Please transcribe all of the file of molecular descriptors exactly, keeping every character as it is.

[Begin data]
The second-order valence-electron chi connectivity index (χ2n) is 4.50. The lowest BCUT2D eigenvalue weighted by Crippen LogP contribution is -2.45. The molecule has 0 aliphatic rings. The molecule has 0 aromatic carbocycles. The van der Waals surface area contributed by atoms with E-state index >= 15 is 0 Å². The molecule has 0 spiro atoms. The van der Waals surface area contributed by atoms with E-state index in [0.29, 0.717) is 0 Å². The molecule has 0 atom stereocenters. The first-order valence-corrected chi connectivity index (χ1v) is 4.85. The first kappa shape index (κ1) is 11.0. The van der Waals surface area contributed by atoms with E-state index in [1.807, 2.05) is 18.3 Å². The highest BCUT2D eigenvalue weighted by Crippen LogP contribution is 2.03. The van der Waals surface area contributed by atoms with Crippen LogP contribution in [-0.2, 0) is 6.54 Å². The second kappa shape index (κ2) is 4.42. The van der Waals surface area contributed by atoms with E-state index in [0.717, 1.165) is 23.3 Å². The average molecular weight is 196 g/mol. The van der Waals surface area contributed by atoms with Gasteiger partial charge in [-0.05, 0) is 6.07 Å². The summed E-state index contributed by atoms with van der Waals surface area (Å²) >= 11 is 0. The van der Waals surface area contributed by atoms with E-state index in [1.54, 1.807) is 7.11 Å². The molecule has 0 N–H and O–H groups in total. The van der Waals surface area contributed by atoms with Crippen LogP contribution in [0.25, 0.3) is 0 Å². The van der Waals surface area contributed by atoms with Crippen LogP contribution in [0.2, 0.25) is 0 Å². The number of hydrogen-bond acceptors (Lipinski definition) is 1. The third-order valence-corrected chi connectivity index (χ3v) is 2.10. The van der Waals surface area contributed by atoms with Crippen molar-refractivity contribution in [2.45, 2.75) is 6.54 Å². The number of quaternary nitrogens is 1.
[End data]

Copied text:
The second-order valence-electron chi connectivity index (χ2n) is 4.50. The lowest BCUT2D eigenvalue weighted by Crippen LogP contribution is -2.45. The molecule has 0 aliphatic rings. The molecule has 0 aromatic carbocycles. The van der Waals surface area contributed by atoms with E-state index >= 15 is 0 Å². The molecule has 0 spiro atoms. The van der Waals surface area contributed by atoms with E-state index in [0.29, 0.717) is 0 Å². The molecule has 0 atom stereocenters. The first-order valence-corrected chi connectivity index (χ1v) is 4.85. The first kappa shape index (κ1) is 11.0. The van der Waals surface area contributed by atoms with E-state index in [1.807, 2.05) is 18.3 Å². The highest BCUT2D eigenvalue weighted by Crippen LogP contribution is 2.03. The van der Waals surface area contributed by atoms with Crippen LogP contribution in [-0.2, 0) is 6.54 Å². The second kappa shape index (κ2) is 4.42. The van der Waals surface area contributed by atoms with E-state index in [0.717, 1.165) is 23.3 Å². The average molecular weight is 196 g/mol. The van der Waals surface area contributed by atoms with Gasteiger partial charge in [-0.05, 0) is 6.07 Å². The summed E-state index contributed by atoms with van der Waals surface area (Å²) >= 11 is 0. The van der Waals surface area contributed by atoms with E-state index in [1.54, 1.807) is 7.11 Å². The molecule has 0 N–H and O–H groups in total. The van der Waals surface area contributed by atoms with Crippen LogP contribution in [0.25, 0.3) is 0 Å². The van der Waals surface area contributed by atoms with Crippen LogP contribution in [0.2, 0.25) is 0 Å². The number of hydrogen-bond acceptors (Lipinski definition) is 1. The third-order valence-corrected chi connectivity index (χ3v) is 2.10. The van der Waals surface area contributed by atoms with Crippen molar-refractivity contribution in [2.45, 2.75) is 6.54 Å². The number of quaternary nitrogens is 1.